With Zuma now launched, SpaceX will be able to start to firm up the major milestone dates for Falcon Heavy, starting with the Static Fire test, which was NET (No Earlier Than) January 6. However, this is now going to be moved into the following week due to the Zuma delay.  The reason for the realignment was apparently – though never confirmed – as related to upper level wind predictions, which were unacceptable for most of the week.

At present, both Falcon Heavy’s Static Fire and launch dates still haven’t been officially listed on the Eastern Range. Following the delays to Zuma, this Static Fire test has now moved into next week, with the launch now looking like the end of the month, according to Elon Musk.

The focus remained on successfully lofting Zuma to her orbit, thus all dates relating to Falcon Heavy have – and remain – subject to change.

With the mission swapping to SLC-40, SpaceX opted to rollout the booster on Tuesday, without the payload, which allowed for a Wet Dress Rehearsal (WDR) test on Wednesday. This move allows for additional mission assurance, not least as SLC-40 is continuing its return to action via what will be just its second launch since being repaired. Zuma’s launch follows the successful CRS-13 launch. Another WDR was conducted on Thursday.

Zuma’s booster had already been fired up at 39A to validate the rocket’s health.

The booster has since undergone a pre-launch flow in the SLC-40 Horizontal Integration Facility (HIF) to mate the encapsulated payload ahead of rolling back out to the pad as a full stack for the launch attempt.

For launch, based on the hazard notices for land, air, and sea assets and in the Indian Ocean for second stage reentry and disposal during the initial attempt, Falcon 9 will perform a roll and pitch maneuver to align itself for orbit insertion of Zuma into an approximate 51 degree inclination orbit.

For reference, the International Space Station orbits in a 51.6 degree inclination.

Hazard Map based on the delayed November launch

For Zuma’s launch, the Falcon 9 moved on a north-easterly trajectory out of Florida.  After 2 mins 16 secs of flight, the first stage’s 9 Merlin 1D engines shut down and the stage separated at an altitude of ~43.5 miles (~70 km) at Mission Elapsed Time 2 mins 19 secs.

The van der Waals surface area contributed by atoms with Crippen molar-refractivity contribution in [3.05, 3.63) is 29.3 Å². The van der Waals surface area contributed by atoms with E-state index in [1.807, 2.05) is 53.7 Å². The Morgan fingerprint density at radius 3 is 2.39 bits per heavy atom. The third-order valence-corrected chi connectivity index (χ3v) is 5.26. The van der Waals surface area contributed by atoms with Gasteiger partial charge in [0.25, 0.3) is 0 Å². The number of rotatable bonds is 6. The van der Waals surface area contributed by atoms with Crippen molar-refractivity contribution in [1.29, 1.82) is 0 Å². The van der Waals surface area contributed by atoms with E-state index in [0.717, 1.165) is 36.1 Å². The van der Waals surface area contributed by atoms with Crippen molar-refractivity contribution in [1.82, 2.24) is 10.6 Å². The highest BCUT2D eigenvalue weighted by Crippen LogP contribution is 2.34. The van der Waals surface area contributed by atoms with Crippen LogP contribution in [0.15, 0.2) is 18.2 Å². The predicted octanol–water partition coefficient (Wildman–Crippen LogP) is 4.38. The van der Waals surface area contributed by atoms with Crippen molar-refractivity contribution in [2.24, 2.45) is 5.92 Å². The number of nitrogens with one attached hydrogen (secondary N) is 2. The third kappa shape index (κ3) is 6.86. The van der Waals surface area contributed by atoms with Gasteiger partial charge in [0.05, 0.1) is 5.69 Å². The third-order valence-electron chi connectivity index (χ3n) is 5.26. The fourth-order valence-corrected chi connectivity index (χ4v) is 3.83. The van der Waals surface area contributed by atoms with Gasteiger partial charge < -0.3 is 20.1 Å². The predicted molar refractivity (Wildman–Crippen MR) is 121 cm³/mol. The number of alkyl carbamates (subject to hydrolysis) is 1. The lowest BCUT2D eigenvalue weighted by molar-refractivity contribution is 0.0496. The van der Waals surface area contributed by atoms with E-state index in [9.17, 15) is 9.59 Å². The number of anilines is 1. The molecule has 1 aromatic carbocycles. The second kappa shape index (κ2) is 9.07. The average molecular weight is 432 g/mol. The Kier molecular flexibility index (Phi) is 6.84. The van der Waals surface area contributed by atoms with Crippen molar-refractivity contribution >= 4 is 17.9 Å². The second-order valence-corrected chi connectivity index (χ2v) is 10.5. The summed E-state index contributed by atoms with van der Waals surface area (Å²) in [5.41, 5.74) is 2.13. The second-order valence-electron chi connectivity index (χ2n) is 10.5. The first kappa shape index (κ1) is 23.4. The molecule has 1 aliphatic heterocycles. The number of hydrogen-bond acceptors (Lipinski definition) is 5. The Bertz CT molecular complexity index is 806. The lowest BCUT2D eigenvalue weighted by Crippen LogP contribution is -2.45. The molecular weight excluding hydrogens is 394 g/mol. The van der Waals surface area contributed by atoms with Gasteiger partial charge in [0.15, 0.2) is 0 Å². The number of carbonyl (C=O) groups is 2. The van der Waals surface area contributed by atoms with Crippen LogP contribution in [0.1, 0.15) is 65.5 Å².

In rapid succession, the first stage performed a fast flip-around maneuver, the second stage’s vacuum-optimized Merlin 1D engine ignited, and the first stage re-ignited three of its Merlin 1D engines and begin thrusting itself back to the Cape Canaveral Air Force Station in a maneuver known as the Boostback Burn.

The Boostback Burn nullified the Falcon 9 booster’s 3,700 mph forward velocity before imparting just enough force on just the right trajectory to begin the booster’s return trip to its launch site.

Given the night time launch, the Boostback Burn was clearly visible to observers throughout a good portion of Florida.

As the second stage continued to orbit, the first stage deployed its grid fins as it continued to climb higher in altitude, peaking at ~103 miles (~166 km) before beginning its descent.

Once the booster reached ~42 miles (~68 km), three Merlin 1D engines ignited, performing the Entry Burn – designed to protect the booster’s base and engines from the heat of reentry as well as slow the booster down from ~3,100 mph to ~1,700 mph.

The Entry Burn also helped target the Falcon 9 first stage to a position just offshore of its landing pad at LZ-1.

The stage then continued downward – with guidance and orientation provided mainly by its grid fins – until it reached an altitude of 5km.

At this point, the center Merlin 1D engine ignited again for the landing burn – which slowed the Falcon 9 down from ~720 mph to 0 mph right at landing.

The Landing Burn – once underway – also helped steer the booster toward its precise landing point on the center of the main landing pad at LZ-1.

Booster landing after launching with Zuma. SpaceX webcast screenshot

Based on its anticipated flight path, Florida residents in Brevard county – as well as the two counties to the north (Volusia and Flagler) – anticipated a good chance of hearing and feeling the triple sonic booms of the Falcon 9 first stage booster as it flies itself back to the Cape for landing and recovery. Initial reports on social media confirmed a great viewing experience for the booster as it successfully landed on LZ-1.

No confirmation of a successful launch was noted by SpaceX. However, this in itself was not fully expected due to the nature of the mission.

Due to this lack of confirmation, many rumors began circulating per the success of the mission. They grew during Monday.

SpaceX was then quick to inform the media there was no fault with the Falcon 9, which had performed as planned during its role to loft the spacecraft. This didn’t stop some elements of the mass media from pointing to issues with the Falcon 9, which were dismissed by SpaceX.

This article will be updated when more information is available.

(Lead photo by Mike Deep (

Related Articles